Patients and doctors are bracing for major changes in the way the government pays for treating cancer, with concerns that patients will have to wait in long hospital lines to receive chemotherapy or will be denied expensive but effective new drugs.
Federal officials say they need not worry, that neither physicians nor patients will be shortchanged by a revised payment structure being established under the new Medicare law President Bush signed in December.
They also point to provisions that beginning in 2006 will cover a wide range of previously uncovered, expensive, oral cancer drugs. In the meantime, the government will devote at least $200 million to pay for some oral drugs this year and next.
"Without this law, there would be nothing," said Leslie Norwalk, acting deputy administrator of the federal agency that runs Medicare.
Some advocates say cancer patients cannot wait. They want the government to increase money for oral drugs now.
Norm Scherzer of Wayne, N.J., said his wife, Anita, was a few months from death when she began taking Gleevec more than three years ago for a rare stomach cancer.
"She had a needle biopsy the day before she started taking it," said Scherzer. "Ten days later, she had a biopsy in the exact same place. The tumor wasn't there."
The Scherzers did not have to pay tens of thousands of dollars for the drug only because they were part of a trial sponsored by its maker, Novartis Pharmaceuticals.
Off-label uses of cancer drugs — i.e., therapies other than those for which drugs have received approval from the Food and Drug Administration — is an area in which possible changes could have a significant effect on treatment.
Medicare has been considering whether to stop paying for off-label uses of some expensive drugs, both to cut costs for the government health care program and to address questions about the effectiveness of some treatments.
"You can survive cancer, but I'm not so sure you can survive the financial disaster," said Bobbi de Cordova-Hanks, 68, of Jacksonville, Fla., who has been treated for breast and thyroid cancer.
Doctors can legally prescribe drugs for any use, and patient advocates argue that restricting the use of some drugs could eliminate patients' best hope for treatment.
"Cost should in no way be a consideration. Once approved, (Medicare) should pay," said Ellen Stovall, president of the National Coalition for Cancer Survivorship.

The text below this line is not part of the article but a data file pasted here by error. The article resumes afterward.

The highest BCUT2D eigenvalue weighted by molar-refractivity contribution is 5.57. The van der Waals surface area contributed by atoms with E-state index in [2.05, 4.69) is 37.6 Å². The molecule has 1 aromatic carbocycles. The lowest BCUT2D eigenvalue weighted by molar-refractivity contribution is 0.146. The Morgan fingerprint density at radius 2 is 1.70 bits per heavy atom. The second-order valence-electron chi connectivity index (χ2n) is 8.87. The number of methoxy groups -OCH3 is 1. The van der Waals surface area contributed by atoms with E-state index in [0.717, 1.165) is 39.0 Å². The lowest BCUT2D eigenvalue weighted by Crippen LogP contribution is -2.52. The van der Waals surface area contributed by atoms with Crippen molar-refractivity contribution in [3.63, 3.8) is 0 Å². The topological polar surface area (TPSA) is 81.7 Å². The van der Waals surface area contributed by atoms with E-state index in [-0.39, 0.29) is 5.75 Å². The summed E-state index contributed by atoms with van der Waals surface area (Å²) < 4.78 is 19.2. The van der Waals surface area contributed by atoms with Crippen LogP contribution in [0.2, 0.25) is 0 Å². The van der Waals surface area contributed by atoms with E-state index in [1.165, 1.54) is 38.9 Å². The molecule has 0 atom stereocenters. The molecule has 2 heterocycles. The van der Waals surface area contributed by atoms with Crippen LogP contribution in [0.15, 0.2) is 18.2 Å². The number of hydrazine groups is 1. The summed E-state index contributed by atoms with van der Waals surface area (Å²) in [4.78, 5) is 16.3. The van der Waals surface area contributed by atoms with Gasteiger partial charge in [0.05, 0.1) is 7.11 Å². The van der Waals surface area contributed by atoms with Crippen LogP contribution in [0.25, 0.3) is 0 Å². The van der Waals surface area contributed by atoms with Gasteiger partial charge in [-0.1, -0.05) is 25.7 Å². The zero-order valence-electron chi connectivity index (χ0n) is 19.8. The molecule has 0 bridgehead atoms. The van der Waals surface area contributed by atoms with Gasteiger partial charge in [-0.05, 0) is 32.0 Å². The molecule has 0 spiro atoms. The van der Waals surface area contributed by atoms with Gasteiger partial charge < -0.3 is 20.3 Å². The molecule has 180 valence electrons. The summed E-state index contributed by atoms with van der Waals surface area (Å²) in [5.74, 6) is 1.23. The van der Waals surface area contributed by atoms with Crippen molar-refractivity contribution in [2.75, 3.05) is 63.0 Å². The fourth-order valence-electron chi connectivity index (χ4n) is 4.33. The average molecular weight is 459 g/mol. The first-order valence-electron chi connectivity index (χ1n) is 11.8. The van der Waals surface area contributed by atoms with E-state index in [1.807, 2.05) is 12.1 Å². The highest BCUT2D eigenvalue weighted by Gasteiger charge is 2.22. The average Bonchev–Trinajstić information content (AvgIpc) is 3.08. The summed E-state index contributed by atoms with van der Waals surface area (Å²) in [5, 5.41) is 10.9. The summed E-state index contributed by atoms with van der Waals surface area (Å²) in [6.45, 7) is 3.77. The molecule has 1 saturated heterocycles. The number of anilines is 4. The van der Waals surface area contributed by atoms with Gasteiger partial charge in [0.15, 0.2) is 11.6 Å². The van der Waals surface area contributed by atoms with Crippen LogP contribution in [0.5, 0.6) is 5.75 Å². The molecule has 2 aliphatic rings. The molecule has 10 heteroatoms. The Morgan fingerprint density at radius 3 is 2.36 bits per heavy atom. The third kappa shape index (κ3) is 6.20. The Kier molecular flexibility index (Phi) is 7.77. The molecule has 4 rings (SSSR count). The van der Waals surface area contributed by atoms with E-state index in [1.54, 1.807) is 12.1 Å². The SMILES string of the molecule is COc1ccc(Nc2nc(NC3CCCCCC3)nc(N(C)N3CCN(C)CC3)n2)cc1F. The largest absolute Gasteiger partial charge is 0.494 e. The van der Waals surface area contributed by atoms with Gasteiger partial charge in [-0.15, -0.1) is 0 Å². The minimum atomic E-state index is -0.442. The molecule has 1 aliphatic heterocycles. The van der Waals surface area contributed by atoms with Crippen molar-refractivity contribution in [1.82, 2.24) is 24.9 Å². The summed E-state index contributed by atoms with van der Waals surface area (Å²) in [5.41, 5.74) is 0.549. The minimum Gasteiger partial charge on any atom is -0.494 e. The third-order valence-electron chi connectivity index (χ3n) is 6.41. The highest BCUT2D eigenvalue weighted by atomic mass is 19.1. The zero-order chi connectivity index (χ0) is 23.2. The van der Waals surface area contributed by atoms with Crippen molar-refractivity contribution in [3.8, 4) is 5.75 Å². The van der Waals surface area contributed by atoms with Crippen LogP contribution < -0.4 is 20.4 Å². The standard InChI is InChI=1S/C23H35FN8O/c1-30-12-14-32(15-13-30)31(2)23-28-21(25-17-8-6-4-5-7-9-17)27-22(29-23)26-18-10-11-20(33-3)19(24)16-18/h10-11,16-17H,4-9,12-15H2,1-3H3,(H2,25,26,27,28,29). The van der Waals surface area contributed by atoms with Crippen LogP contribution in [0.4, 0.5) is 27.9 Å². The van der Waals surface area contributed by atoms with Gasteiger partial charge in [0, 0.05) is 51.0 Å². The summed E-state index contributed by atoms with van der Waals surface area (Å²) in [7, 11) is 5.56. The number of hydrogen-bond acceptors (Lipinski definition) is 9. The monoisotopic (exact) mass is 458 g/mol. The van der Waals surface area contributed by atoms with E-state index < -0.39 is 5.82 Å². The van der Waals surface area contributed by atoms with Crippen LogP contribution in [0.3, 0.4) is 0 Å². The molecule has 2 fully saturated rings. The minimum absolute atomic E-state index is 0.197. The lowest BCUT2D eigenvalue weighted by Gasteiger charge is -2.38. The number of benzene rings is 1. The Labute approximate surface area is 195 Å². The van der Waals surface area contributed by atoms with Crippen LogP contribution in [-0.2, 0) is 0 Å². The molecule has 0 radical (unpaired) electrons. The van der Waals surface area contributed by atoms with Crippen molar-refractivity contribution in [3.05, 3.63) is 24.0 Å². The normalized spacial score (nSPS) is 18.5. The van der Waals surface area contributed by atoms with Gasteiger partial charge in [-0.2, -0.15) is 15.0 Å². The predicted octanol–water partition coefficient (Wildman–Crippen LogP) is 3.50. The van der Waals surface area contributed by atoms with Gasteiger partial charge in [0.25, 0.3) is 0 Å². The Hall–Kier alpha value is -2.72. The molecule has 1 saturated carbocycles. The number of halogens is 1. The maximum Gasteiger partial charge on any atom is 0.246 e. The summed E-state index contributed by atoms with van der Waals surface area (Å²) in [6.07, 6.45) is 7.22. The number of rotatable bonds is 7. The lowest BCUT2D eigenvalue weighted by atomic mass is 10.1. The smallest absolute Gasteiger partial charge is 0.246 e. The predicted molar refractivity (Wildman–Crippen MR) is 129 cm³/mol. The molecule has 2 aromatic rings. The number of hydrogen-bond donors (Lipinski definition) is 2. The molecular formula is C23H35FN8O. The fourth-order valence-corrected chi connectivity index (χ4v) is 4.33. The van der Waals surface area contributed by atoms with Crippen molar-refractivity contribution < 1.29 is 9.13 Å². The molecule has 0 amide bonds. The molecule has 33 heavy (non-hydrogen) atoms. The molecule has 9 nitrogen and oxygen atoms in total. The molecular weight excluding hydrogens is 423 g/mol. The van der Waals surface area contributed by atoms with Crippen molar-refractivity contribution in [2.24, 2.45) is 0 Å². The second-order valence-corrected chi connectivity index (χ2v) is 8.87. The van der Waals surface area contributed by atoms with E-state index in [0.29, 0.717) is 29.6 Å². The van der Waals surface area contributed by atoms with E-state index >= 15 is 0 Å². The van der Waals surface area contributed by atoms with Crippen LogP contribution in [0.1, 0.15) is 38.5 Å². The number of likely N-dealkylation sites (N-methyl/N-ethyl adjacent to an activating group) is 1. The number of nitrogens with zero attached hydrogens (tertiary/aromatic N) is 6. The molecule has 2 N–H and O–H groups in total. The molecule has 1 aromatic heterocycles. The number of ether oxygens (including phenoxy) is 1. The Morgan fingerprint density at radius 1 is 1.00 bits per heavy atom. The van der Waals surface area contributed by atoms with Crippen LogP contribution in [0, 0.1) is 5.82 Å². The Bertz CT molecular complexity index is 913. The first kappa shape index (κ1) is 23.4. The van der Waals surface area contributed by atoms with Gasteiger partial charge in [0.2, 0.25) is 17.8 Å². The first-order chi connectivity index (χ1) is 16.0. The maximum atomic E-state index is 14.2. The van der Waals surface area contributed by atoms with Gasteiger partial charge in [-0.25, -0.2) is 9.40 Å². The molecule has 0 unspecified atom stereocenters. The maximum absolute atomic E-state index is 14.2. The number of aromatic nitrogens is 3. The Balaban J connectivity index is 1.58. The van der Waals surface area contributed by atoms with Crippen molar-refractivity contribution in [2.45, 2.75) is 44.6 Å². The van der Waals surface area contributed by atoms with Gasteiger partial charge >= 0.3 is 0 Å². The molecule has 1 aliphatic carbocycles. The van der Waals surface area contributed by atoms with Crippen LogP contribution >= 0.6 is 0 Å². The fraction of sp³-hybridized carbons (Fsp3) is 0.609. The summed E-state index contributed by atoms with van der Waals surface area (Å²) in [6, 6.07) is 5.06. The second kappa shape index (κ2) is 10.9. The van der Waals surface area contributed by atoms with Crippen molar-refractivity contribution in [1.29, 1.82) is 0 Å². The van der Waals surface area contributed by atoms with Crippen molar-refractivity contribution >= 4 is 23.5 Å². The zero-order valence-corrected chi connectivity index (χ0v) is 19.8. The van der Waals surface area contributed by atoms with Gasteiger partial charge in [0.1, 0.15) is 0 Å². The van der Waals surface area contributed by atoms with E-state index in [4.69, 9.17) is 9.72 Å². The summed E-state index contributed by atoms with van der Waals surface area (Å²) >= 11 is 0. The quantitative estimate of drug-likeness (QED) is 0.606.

Medicare's Norwalk said a decision on off-label uses of cancer drugs likely would await the confirmation of Mark McClellan, the FDA commissioner whom President Bush has nominated to oversee Medicare. McClellan is both a physician and an economist.
"We have an obligation to ensure we are both fiscally and medically prudent," Norwalk said. "But we don't want to limit coverage only to FDA-approved uses."
The greatest fears of cancer physicians is over changes planned for 2005 in payments to doctors for medicines administered in their offices. Some are talking about cutting back their practices and sending patients to hospitals to get treatment.
"Being in a hospital most people think is a terrible thing. People drive 50,60, 80 miles to my office, come in, get treatment and go home," said Dr. Dean Gesme, an oncologist in Cedar Rapids, Iowa. "If it becomes financially nonviable to continue treatment in the office, treatment in the hospital is only viable alternative."
Medicare officials said they share the goal of continuing treatment in doctors' offices.
"The unfortunate thing is, the poor cancer patient is getting caught up in this," Norwalk said. "Patients going through a scary time are worrying needlessly that they are going to be forced to go to the hospital for treatment."
Reimbursement rates are set by the Centers for Medicare and Medicaid Services. The agency changed the payment structure this year in an effort to cut the profits doctors were making on medicines they administered to patients in their offices.
Medicare uses a drug's average wholesale price to set its payment levels. But doctors pay far less than that benchmark because of substantial discounts that drug companies give them. Last year, the government reimbursed doctors, clinics, hospitals and pharmacies at 95 percent of a drug's average wholesale price. This year the rate is 85 percent.
At the same time, however, Medicare has increased the amount it reimburses doctors to cover their practice expenses, generally believed to have been underpaid in the past. The result is no change in the overall payments to cancer doctors this year, according to the government.
The American Society of Clinical Oncology disagrees, saying its members will see a 1 percent or 2 percent cut in their total Medicare reimbursements.
While not happy about that, cancer doctors say they can live with the 2004 levels. But next year, the equation will change again and reimbursements for chemotherapy drugs will be more closely tied to the actual price that doctors pay rather than the listed wholesale price.
"Chemotherapy services will not be affordable for many practices," said Deborah Kamins, a lobbyist for the cancer doctors.
They are asking Congress to essentially freeze payments at the 2004 levels until various agencies complete studies of the new pricing system. The prospects for such a freeze are dim. Republican leaders say no changes will be made in Medicare law this year.
Norwalk said she has heard a lot of complaints from doctors as they travel around the country. She tells them that Medicare has yet to set its payment rates for next year.
"If people came in and showed me their books, I'd be very interested. I haven't seen that," she said.